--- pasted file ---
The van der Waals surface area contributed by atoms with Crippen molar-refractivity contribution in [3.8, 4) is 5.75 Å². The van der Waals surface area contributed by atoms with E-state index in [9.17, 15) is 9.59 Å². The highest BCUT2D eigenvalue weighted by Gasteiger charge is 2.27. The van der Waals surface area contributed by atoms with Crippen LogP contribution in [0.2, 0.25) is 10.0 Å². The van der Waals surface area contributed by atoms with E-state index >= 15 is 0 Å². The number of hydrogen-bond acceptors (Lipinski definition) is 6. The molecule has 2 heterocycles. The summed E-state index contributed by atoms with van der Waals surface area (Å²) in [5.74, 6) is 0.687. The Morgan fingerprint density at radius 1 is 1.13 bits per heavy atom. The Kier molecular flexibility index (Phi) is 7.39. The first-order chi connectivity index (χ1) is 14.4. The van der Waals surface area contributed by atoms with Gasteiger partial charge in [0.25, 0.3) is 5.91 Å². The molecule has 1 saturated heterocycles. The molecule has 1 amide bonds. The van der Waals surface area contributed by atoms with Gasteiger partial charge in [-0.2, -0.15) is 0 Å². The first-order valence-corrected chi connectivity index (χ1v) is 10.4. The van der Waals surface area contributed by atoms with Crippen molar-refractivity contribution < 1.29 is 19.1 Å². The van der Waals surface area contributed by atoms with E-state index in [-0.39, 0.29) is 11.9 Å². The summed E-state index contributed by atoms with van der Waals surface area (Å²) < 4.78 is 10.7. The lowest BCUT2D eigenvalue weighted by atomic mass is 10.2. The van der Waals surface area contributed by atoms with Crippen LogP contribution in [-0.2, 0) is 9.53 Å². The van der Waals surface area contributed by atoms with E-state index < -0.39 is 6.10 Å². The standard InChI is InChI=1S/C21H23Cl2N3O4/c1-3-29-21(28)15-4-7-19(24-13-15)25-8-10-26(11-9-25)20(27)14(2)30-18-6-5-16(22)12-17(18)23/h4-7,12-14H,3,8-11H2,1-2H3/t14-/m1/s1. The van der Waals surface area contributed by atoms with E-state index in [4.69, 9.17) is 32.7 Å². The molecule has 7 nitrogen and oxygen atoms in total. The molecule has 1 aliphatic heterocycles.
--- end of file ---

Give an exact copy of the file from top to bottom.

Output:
The van der Waals surface area contributed by atoms with Crippen molar-refractivity contribution in [3.8, 4) is 5.75 Å². The van der Waals surface area contributed by atoms with E-state index in [9.17, 15) is 9.59 Å². The highest BCUT2D eigenvalue weighted by Gasteiger charge is 2.27. The van der Waals surface area contributed by atoms with Crippen LogP contribution in [0.2, 0.25) is 10.0 Å². The van der Waals surface area contributed by atoms with E-state index >= 15 is 0 Å². The number of hydrogen-bond acceptors (Lipinski definition) is 6. The molecule has 2 heterocycles. The summed E-state index contributed by atoms with van der Waals surface area (Å²) in [5.74, 6) is 0.687. The Morgan fingerprint density at radius 1 is 1.13 bits per heavy atom. The Kier molecular flexibility index (Phi) is 7.39. The first-order chi connectivity index (χ1) is 14.4. The van der Waals surface area contributed by atoms with Gasteiger partial charge in [0.25, 0.3) is 5.91 Å². The molecule has 1 saturated heterocycles. The molecule has 1 amide bonds. The van der Waals surface area contributed by atoms with Gasteiger partial charge in [-0.2, -0.15) is 0 Å². The first-order valence-corrected chi connectivity index (χ1v) is 10.4. The van der Waals surface area contributed by atoms with Crippen molar-refractivity contribution < 1.29 is 19.1 Å². The van der Waals surface area contributed by atoms with E-state index in [-0.39, 0.29) is 11.9 Å². The summed E-state index contributed by atoms with van der Waals surface area (Å²) < 4.78 is 10.7. The lowest BCUT2D eigenvalue weighted by atomic mass is 10.2. The van der Waals surface area contributed by atoms with Crippen LogP contribution in [-0.2, 0) is 9.53 Å². The van der Waals surface area contributed by atoms with E-state index < -0.39 is 6.10 Å². The standard InChI is InChI=1S/C21H23Cl2N3O4/c1-3-29-21(28)15-4-7-19(24-13-15)25-8-10-26(11-9-25)20(27)14(2)30-18-6-5-16(22)12-17(18)23/h4-7,12-14H,3,8-11H2,1-2H3/t14-/m1/s1. The van der Waals surface area contributed by atoms with E-state index in [4.69, 9.17) is 32.7 Å². The molecule has 7 nitrogen and oxygen atoms in total. The molecule has 1 aliphatic heterocycles.